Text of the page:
Formaldehyde and Formaldehyde-releasing preservatives (FRP’s) are in many cosmetic products to help prevent bacteria growth. Deemed a human carcinogen by The International Agency for Research on Carcinogens (IARC) it has been linked to occupational related cancers: nasal and nasopharyngeal. It causes allergic skin reactions and may also be harmful to the immune system. Found in almost all personal care products.

Toluene. A petrochemical derived from petroleum or coal tar sources. Listed as benzene, toluol, phenylmethane, methylbenzene; it is a potent solvent able to dissolve paint. It affects your respiratory system, cause nausea and irritate your skin as well as cause developmental damage in the fetus. Toluene has also been linked to immune system toxicity. It is found in nail polish, nail treatments and hair color/bleaching products.

Sunscreen chemicals. These chemicals function as a sunscreen agent, to absorb ultraviolet light. These chemicals are endocrine disruptors and are believed to be easily absorbed into the body. They may also can cause cellular damage and cancer in the body. Common names are benzophenone, PABA, avobenzone, homosalate and ethoxycinnmate. More recently, they are often found to be contaminated with Benzene, a known carcinogen. [abridged from this source, read full article for more]

Lifestyle Choices: gut health

As children get older, I think it’s important to remember that they are their own people. Their body is theirs to make their own choices. One of my boys, I won’t name names *cough*Cole*cough* does not stay gluten-free when he goes out with friends. He comes home bloated, grumpy, and spends more time in the bathroom than usual. But it’s his choice. I talk to him and he understands his choice, so it’s his to make.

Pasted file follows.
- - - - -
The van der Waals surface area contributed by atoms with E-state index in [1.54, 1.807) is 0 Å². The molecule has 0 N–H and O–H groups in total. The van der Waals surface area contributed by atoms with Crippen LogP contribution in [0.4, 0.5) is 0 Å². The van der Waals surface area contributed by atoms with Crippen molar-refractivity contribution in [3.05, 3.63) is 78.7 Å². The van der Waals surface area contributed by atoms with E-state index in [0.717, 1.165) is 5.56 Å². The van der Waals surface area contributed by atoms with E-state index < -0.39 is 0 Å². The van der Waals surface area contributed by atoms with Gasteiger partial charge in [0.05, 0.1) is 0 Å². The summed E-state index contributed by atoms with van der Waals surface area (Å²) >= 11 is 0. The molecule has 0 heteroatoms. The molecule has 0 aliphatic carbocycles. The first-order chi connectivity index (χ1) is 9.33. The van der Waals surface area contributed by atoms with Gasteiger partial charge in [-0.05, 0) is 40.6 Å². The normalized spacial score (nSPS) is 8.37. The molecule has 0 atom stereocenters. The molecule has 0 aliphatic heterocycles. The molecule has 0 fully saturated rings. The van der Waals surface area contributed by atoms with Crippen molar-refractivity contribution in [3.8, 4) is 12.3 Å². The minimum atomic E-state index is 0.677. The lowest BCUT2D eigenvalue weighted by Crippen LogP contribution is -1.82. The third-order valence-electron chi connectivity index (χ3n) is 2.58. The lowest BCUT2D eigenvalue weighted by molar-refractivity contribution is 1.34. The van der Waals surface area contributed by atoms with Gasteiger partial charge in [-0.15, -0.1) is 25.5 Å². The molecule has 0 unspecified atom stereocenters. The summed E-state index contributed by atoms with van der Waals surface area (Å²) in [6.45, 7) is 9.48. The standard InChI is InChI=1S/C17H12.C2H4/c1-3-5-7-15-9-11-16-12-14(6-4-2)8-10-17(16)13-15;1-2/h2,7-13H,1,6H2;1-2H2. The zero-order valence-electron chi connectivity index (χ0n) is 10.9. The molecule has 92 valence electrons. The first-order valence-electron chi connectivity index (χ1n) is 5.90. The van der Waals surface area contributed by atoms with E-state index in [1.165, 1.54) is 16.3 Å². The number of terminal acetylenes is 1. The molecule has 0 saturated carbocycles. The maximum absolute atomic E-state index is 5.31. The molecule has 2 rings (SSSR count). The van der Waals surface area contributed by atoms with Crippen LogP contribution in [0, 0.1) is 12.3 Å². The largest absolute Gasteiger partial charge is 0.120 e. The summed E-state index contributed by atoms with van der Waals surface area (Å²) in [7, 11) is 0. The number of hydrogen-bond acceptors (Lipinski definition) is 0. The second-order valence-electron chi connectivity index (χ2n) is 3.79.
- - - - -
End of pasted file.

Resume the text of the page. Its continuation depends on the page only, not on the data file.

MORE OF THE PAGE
Healthy glow on Real EverythingMy teen. I so rarely get a decent photo with Cole these days,
he’s usually looking for a laugh with a snarl or snark…

My younger son, however, has a hard time realizing what makes his eczema flare. He genuinely tries to make choices that won’t inflame his skin; but, sometimes forgets or doesn’t realize where nightshades and dairy hide. All of this is to say, as our kids get older we have to empower them to make their own choices. Which is why education is so important. Here’s the list of things I prioritize with the boys to support their gut health:

  • Gluten (and grains), dairy, and sugar have the most impact on your skin; avoid if inflamed. We outline a family-friendly way to do this and describe it as Phase 1 in our book Real Life Paleo and ebook 3 Phase Paleo.
  • Probiotics I recommend and use multiple forms of probiotic, we get a lot in yogurt and kombucha but we also take a soil based probiotic – this is the one I use and recommend and was used by the client in the before and after photo.